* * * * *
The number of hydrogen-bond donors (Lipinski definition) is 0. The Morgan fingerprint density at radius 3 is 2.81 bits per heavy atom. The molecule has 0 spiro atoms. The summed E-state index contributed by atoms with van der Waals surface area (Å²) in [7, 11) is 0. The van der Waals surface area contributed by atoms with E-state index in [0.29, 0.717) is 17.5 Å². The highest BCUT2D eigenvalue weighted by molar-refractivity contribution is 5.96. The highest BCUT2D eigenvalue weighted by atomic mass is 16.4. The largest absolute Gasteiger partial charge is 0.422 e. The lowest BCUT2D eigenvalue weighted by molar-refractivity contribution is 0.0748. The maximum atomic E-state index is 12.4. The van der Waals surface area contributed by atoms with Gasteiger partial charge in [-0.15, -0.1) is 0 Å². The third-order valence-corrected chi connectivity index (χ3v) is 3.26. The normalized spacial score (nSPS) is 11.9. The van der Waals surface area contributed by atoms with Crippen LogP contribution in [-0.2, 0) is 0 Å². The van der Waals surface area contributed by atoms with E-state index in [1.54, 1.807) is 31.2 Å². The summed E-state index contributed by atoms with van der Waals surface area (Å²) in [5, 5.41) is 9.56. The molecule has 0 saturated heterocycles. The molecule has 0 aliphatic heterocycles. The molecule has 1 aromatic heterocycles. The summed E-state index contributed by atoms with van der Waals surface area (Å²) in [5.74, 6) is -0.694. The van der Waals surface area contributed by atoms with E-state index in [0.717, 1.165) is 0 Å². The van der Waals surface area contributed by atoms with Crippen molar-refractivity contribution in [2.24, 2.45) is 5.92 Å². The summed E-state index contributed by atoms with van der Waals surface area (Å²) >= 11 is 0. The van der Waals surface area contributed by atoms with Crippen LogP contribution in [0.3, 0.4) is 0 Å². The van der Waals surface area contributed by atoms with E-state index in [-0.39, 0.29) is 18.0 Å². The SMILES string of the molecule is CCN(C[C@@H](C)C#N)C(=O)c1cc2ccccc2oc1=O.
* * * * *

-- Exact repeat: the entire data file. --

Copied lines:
The number of hydrogen-bond donors (Lipinski definition) is 0. The Morgan fingerprint density at radius 3 is 2.81 bits per heavy atom. The molecule has 0 spiro atoms. The summed E-state index contributed by atoms with van der Waals surface area (Å²) in [7, 11) is 0. The van der Waals surface area contributed by atoms with E-state index in [0.29, 0.717) is 17.5 Å². The highest BCUT2D eigenvalue weighted by molar-refractivity contribution is 5.96. The highest BCUT2D eigenvalue weighted by atomic mass is 16.4. The largest absolute Gasteiger partial charge is 0.422 e. The lowest BCUT2D eigenvalue weighted by molar-refractivity contribution is 0.0748. The maximum atomic E-state index is 12.4. The van der Waals surface area contributed by atoms with Gasteiger partial charge in [-0.15, -0.1) is 0 Å². The third-order valence-corrected chi connectivity index (χ3v) is 3.26. The normalized spacial score (nSPS) is 11.9. The van der Waals surface area contributed by atoms with Crippen LogP contribution in [-0.2, 0) is 0 Å². The van der Waals surface area contributed by atoms with E-state index in [1.54, 1.807) is 31.2 Å². The summed E-state index contributed by atoms with van der Waals surface area (Å²) in [5, 5.41) is 9.56. The molecule has 0 saturated heterocycles. The molecule has 0 aliphatic heterocycles. The molecule has 1 aromatic heterocycles. The summed E-state index contributed by atoms with van der Waals surface area (Å²) in [5.74, 6) is -0.694. The van der Waals surface area contributed by atoms with E-state index in [0.717, 1.165) is 0 Å². The van der Waals surface area contributed by atoms with Crippen molar-refractivity contribution in [2.24, 2.45) is 5.92 Å². The summed E-state index contributed by atoms with van der Waals surface area (Å²) >= 11 is 0. The van der Waals surface area contributed by atoms with Crippen LogP contribution in [0.3, 0.4) is 0 Å². The van der Waals surface area contributed by atoms with E-state index in [-0.39, 0.29) is 18.0 Å². The SMILES string of the molecule is CCN(C[C@@H](C)C#N)C(=O)c1cc2ccccc2oc1=O.